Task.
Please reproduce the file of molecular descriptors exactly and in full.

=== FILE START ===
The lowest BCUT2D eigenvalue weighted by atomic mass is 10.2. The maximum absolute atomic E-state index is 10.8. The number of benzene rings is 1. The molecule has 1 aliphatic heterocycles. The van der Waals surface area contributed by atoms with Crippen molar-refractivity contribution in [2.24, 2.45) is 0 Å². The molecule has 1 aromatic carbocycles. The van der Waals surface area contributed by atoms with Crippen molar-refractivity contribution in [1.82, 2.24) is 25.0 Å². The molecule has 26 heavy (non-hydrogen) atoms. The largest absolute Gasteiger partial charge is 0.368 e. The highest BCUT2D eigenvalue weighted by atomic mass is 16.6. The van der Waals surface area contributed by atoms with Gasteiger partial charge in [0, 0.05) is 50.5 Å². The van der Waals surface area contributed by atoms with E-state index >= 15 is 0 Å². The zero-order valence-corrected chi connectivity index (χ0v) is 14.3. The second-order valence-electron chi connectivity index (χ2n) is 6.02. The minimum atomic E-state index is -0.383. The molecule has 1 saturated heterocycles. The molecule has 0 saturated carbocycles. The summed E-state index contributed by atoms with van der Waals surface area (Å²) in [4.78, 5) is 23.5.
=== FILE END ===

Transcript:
The lowest BCUT2D eigenvalue weighted by atomic mass is 10.2. The maximum absolute atomic E-state index is 10.8. The number of benzene rings is 1. The molecule has 1 aliphatic heterocycles. The van der Waals surface area contributed by atoms with Crippen molar-refractivity contribution in [2.24, 2.45) is 0 Å². The molecule has 1 aromatic carbocycles. The van der Waals surface area contributed by atoms with Crippen molar-refractivity contribution in [1.82, 2.24) is 25.0 Å². The molecule has 26 heavy (non-hydrogen) atoms. The largest absolute Gasteiger partial charge is 0.368 e. The highest BCUT2D eigenvalue weighted by atomic mass is 16.6. The van der Waals surface area contributed by atoms with Gasteiger partial charge in [0, 0.05) is 50.5 Å². The van der Waals surface area contributed by atoms with E-state index >= 15 is 0 Å². The zero-order valence-corrected chi connectivity index (χ0v) is 14.3. The second-order valence-electron chi connectivity index (χ2n) is 6.02. The minimum atomic E-state index is -0.383. The molecule has 1 saturated heterocycles. The molecule has 0 saturated carbocycles. The summed E-state index contributed by atoms with van der Waals surface area (Å²) in [4.78, 5) is 23.5.